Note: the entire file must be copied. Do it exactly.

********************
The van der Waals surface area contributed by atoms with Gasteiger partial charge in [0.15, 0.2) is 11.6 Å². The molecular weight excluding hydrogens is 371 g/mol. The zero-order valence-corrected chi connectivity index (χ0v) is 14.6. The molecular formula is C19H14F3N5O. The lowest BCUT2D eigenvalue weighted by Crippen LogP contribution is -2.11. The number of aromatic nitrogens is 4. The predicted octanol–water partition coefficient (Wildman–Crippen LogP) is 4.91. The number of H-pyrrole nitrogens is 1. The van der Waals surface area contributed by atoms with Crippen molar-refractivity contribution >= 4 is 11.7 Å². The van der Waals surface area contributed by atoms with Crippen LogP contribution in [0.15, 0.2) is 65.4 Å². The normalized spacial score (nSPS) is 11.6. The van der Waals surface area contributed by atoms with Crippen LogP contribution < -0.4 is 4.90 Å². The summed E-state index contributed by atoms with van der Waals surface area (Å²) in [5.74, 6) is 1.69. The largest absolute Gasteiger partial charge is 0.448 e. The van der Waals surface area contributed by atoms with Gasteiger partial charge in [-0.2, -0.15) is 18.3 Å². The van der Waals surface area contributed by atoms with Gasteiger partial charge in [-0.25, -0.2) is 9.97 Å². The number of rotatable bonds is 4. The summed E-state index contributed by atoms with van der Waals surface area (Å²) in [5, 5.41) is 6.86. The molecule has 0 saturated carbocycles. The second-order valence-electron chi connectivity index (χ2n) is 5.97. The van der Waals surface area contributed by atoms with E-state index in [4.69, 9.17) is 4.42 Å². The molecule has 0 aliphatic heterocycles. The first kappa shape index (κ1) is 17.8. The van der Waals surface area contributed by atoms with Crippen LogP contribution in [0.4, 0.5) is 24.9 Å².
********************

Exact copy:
The van der Waals surface area contributed by atoms with Gasteiger partial charge in [0.15, 0.2) is 11.6 Å². The molecular weight excluding hydrogens is 371 g/mol. The zero-order valence-corrected chi connectivity index (χ0v) is 14.6. The molecular formula is C19H14F3N5O. The lowest BCUT2D eigenvalue weighted by Crippen LogP contribution is -2.11. The number of aromatic nitrogens is 4. The predicted octanol–water partition coefficient (Wildman–Crippen LogP) is 4.91. The number of H-pyrrole nitrogens is 1. The van der Waals surface area contributed by atoms with Crippen molar-refractivity contribution >= 4 is 11.7 Å². The van der Waals surface area contributed by atoms with Crippen LogP contribution in [0.15, 0.2) is 65.4 Å². The normalized spacial score (nSPS) is 11.6. The van der Waals surface area contributed by atoms with Crippen LogP contribution < -0.4 is 4.90 Å². The summed E-state index contributed by atoms with van der Waals surface area (Å²) in [5.74, 6) is 1.69. The largest absolute Gasteiger partial charge is 0.448 e. The van der Waals surface area contributed by atoms with Gasteiger partial charge in [-0.2, -0.15) is 18.3 Å². The van der Waals surface area contributed by atoms with Gasteiger partial charge in [-0.25, -0.2) is 9.97 Å². The number of rotatable bonds is 4. The summed E-state index contributed by atoms with van der Waals surface area (Å²) in [5, 5.41) is 6.86. The molecule has 0 saturated carbocycles. The second-order valence-electron chi connectivity index (χ2n) is 5.97. The van der Waals surface area contributed by atoms with E-state index in [4.69, 9.17) is 4.42 Å². The molecule has 0 aliphatic heterocycles. The first kappa shape index (κ1) is 17.8. The van der Waals surface area contributed by atoms with Crippen LogP contribution in [0.4, 0.5) is 24.9 Å².